The Cowboys will use those aforementioned ugly misses in negotiations against him. They'll use the fact the Cowboys didn't make the playoffs last season as a reason not to pay him. They'll try to squash his salary down as much as possible before free agency opens, with the franchise tag lingering if they can't agree to a deal before the deadline. But those ugly misses, while egregious, weren't reflective of Prescott's overall play. Last season was actually a strong argument for paying him.
Prescott had more egregious misses last season because he had more easy throws than ever before. New offensive coordinator Kellen Moore brought in a more expansive passing game. Since departed head coach Jason Garrett had previously prioritized the running game at the expense of the passing game with Moore's predecessor Scott Linehan. Garrett was the primary reason the Cowboys didn't make the playoffs. He constantly made the wrong decision in important situations and pulled the passing game back toward his identity as the season wore on.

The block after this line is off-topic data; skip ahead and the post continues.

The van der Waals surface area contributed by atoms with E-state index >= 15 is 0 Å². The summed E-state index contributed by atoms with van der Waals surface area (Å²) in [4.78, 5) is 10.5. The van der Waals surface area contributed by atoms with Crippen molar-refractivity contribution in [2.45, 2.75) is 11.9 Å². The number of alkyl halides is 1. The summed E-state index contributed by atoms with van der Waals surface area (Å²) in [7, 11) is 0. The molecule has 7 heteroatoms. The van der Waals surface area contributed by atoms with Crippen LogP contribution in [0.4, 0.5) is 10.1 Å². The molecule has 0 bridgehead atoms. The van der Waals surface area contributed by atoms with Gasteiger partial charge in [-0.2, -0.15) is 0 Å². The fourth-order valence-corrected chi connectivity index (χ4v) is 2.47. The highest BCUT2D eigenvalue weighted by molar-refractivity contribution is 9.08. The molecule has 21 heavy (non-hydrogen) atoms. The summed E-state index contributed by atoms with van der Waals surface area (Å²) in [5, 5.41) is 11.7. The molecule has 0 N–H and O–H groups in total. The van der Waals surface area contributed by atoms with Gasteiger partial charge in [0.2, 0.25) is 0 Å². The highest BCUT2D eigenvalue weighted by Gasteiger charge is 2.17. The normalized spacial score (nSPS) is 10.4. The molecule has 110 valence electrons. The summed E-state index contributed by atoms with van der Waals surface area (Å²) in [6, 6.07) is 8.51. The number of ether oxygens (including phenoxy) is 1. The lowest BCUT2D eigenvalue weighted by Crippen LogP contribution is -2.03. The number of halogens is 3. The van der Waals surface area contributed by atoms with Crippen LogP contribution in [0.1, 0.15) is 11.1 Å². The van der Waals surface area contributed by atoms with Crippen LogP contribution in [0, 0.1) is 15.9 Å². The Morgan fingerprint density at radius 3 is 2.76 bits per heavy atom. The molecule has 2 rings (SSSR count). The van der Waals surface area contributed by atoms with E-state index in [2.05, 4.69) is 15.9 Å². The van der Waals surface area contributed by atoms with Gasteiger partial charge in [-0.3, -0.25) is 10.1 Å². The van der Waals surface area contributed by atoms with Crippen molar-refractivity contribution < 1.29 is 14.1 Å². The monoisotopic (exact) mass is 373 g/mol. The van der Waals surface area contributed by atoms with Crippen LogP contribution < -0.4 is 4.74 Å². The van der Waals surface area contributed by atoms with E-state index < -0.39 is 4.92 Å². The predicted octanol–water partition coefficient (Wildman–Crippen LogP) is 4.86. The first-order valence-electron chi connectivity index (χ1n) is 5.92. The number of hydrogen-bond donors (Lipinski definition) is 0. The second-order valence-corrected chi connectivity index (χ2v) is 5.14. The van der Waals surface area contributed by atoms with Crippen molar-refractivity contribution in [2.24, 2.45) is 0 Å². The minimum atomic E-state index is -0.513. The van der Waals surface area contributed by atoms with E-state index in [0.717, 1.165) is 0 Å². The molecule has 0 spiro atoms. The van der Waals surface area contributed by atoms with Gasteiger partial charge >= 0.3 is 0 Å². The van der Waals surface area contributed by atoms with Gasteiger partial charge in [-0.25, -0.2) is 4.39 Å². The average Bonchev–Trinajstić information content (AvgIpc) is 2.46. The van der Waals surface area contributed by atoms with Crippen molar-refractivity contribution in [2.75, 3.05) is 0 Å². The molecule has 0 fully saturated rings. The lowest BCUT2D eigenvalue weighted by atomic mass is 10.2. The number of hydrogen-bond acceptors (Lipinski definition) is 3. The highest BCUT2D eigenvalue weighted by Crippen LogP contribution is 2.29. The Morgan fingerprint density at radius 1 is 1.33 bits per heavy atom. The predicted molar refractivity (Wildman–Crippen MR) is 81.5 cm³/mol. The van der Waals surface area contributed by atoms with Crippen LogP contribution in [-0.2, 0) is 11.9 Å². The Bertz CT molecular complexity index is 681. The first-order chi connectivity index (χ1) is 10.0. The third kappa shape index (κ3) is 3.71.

Being the Cowboys quarterback means being blamed for everything when anything goes wrong. It means you face far more scrutiny than anyone else in the sport. Just ask Tony Romo, a famously divisive figure during his career despite being a consistently elite player. So while Prescott was elevating the team around him and Garrett was anchoring it down as much as possible, it was still popular to paint Prescott as part of the problem.
For the first three years of his career, Prescott had to be great for the offence to be average. Over the first half of last season, the Cowboys offence looked nothing like it did previously. Moore's influence on the scheme took the pressure off of Prescott.